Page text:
Home Office turns down latest McKinnon appeal

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Home Secretary informs lawyers of arrangements for US extradition.

The UK government has decided not to step in to prevent the extradition of hacker Gary McKinnon, nor to guarantee his return to the UK in the case of him being extradited and sentenced in the US.

The latest development in the ongoing legal battle between the US government and the former hacker was reported to vnunet.com by McKinnon's lawyer Karen Todner.

The European Court of Human Rights had already turned down an appeal to delay the extradition.

Todner said that she had asked Home Secretary Jacqui Smith that McKinnon be tried in the UK where it is likely he would receive more favourable treatment, or at least for him to be returned to the UK to serve any sentence imposed by the US courts.

The lawyer expressed dismay that Smith did not even make the request to the US authorities.

"The US are being very heavy handed and are looking to make an example of him," Todner said in an earlier interview with vnunet.com.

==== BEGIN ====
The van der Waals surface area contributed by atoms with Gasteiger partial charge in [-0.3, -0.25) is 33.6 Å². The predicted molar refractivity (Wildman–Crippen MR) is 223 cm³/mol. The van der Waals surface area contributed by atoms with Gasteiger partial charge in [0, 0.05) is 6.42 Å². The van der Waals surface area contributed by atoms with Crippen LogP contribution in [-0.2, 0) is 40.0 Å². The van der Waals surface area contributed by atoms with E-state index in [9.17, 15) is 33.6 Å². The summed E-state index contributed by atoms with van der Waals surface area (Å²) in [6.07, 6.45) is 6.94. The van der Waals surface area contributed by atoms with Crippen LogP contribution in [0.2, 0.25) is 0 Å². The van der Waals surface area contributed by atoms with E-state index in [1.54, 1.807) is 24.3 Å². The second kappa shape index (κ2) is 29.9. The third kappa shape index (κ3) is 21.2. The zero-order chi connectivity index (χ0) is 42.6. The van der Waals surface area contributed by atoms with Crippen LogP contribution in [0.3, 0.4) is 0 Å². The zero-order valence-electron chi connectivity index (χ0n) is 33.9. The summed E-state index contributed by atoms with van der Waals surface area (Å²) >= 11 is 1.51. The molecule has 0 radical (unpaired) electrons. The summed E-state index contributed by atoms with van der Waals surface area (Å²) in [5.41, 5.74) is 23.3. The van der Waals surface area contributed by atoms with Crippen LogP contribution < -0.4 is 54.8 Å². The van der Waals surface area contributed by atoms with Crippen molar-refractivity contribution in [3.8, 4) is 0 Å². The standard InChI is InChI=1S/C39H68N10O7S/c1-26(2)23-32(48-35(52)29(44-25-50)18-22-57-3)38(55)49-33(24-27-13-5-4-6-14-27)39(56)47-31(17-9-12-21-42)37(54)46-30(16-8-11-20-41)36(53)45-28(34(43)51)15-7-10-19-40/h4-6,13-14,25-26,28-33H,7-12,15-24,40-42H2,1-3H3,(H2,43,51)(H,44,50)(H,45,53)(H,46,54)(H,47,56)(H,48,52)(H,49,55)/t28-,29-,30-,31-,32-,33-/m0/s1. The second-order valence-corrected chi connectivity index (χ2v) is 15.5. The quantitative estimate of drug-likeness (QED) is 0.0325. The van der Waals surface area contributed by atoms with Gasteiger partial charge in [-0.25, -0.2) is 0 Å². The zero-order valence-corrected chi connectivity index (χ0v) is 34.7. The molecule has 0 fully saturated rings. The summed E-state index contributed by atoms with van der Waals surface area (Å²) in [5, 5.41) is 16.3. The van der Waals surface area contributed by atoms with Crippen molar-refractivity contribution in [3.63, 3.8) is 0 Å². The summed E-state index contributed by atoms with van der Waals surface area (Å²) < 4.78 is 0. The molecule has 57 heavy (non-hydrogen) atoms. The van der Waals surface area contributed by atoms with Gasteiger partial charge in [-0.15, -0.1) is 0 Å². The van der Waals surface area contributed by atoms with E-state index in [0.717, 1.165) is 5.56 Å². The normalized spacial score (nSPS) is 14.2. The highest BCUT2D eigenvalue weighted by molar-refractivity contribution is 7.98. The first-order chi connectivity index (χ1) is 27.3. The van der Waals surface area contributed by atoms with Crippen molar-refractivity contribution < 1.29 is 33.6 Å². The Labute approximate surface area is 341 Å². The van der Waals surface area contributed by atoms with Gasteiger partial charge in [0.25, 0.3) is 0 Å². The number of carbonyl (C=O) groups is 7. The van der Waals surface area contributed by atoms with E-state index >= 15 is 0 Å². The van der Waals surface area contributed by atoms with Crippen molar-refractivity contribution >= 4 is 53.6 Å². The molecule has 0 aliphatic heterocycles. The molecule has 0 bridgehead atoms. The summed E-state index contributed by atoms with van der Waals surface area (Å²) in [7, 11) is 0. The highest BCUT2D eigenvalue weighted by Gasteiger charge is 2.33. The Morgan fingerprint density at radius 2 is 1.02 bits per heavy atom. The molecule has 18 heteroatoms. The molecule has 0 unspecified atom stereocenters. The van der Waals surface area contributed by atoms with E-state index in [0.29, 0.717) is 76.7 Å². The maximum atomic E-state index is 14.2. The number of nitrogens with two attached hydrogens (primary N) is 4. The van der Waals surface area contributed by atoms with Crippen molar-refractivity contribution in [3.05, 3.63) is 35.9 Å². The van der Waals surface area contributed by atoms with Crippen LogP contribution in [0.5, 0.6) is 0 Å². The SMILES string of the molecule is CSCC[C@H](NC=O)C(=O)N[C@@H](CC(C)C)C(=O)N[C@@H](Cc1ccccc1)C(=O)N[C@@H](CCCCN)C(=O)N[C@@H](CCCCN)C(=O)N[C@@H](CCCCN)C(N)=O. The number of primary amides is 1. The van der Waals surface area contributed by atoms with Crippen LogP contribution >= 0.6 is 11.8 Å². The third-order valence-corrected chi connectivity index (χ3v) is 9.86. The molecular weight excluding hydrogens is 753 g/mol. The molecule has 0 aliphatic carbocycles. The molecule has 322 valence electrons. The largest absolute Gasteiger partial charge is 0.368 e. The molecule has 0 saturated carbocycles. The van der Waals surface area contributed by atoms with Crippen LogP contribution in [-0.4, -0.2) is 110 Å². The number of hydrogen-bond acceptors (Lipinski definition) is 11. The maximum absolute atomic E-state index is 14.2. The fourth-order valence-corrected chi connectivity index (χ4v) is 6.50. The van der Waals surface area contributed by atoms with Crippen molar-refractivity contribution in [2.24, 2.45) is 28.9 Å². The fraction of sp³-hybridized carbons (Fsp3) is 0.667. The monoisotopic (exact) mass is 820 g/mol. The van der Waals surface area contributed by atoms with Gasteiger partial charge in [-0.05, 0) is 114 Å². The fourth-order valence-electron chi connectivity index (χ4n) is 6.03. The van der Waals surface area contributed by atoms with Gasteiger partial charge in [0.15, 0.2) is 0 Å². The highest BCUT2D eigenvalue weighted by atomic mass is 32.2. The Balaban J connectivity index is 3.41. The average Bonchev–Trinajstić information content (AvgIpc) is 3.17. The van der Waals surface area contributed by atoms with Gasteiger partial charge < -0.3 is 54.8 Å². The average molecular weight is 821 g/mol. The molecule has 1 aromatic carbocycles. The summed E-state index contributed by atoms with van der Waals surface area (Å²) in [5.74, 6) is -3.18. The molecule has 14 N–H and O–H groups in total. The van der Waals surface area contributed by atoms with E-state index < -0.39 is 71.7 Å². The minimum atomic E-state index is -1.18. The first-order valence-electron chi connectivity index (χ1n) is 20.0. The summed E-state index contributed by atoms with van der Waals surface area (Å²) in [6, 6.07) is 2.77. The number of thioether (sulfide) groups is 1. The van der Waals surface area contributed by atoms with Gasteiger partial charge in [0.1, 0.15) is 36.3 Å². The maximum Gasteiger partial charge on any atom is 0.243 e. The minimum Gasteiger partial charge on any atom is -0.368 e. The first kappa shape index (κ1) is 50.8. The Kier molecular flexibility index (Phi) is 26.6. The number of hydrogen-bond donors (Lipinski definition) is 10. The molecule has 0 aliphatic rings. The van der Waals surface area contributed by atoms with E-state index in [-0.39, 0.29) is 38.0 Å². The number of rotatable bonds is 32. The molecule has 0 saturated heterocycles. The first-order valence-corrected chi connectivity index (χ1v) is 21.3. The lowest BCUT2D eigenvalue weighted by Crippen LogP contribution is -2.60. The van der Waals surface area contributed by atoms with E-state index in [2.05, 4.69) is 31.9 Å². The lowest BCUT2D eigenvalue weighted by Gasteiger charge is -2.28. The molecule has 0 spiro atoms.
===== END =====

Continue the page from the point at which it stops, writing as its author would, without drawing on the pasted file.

"Under the UK system he would face three to four years in prison. Over there it could run into decades in a super maximum prison."

Todner added in a statement today: "The Secretary of State has advised via the Treasury Solicitors that, despite Mr McKinnon's diagnosis with Asperger Syndrome, she will now be making arrangements for his extradition pursuant to her order for extradition of 4 July 2006.

"She has failed to make any request for repatriation to the UK when other countries make similar requests on behalf of their citizens."

Todner said that she would continue to investigate the case and McKinnon's options, and is considering further judicial remedies.
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